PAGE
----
Among Baltimore hip-hop's frontrunners, Ogun isn't the most dazzling lyricist, but he has arguably had the most heart--or at least been the most willing to wear it on his sleeve. His profile having steadily risen since 2007's Bmore Hero mixtape, the new Checkmate is positioned as a decisive move to assert Ogun's dominance, pairing his roaring voice with the most aggressive production of his career. Mike Savage's beat for "Ride" is a rumbling beast of drums and synths, and Baltimore club producer Blaq Starr contributes the uncharacteristically slow, creeping "Repetition." At its best, Checkmate steamrolls forward with one anthemic banger after another, like a low-budget version of Young Jeezy's The Recession.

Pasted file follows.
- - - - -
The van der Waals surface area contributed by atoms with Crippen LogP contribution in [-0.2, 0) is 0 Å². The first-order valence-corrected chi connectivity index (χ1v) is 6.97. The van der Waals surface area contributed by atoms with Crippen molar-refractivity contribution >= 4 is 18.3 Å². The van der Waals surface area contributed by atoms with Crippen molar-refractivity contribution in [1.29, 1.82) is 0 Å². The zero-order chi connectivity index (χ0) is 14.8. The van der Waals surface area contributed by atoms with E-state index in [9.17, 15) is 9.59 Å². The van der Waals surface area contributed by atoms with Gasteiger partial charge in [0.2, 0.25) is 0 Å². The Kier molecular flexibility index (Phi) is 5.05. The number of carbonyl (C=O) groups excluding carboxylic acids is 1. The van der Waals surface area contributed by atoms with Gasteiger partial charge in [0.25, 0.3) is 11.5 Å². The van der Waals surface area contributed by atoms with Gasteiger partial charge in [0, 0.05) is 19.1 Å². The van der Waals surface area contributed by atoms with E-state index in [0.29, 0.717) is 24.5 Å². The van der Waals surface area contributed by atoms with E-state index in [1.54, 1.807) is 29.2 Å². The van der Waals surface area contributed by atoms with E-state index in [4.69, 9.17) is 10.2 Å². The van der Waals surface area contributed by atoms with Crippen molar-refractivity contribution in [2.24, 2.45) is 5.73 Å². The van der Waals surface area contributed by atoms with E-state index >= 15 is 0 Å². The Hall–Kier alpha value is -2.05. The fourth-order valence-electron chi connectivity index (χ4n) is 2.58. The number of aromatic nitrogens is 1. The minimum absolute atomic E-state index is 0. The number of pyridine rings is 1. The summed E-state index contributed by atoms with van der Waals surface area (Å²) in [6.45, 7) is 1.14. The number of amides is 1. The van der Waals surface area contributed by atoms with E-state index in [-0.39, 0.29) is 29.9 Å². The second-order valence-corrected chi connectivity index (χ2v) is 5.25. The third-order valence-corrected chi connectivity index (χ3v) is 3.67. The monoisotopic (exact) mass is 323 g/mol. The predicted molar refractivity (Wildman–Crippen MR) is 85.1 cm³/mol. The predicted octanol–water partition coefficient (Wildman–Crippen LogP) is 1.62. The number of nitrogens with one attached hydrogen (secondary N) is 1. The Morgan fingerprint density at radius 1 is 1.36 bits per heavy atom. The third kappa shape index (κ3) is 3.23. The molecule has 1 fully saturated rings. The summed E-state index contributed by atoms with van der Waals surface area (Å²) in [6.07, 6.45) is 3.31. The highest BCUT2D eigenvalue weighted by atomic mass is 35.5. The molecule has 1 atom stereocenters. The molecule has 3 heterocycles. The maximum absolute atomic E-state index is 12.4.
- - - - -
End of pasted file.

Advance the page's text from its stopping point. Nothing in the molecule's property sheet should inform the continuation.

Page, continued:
If Checkmate's slick first half leaves any lingering suspicions that Ogun is selling out, however, "Nosey" preempts those criticisms by perfectly summing up the conscious/gangsta line he straddles: "my style can't be labelled/ the same hand that feeds you will smack the shit out you." From that stern assertion onward, the dirt-underneath-the-fingernails introspection and social conscience of earlier Ogun albums are on more prominent display. "Remember Me," dedicated to fallen friends DJ K-Swift and Mr. Wilson, and the live staple "It's Alright" both suffer from monotonous choruses that confirm that hooks are still not Ogun's strong suit. But both feature enough kernels of wisdom and honesty that it's impossible to believe that his quest to get the props he deserves will ever lead Ogun to abandon his principles.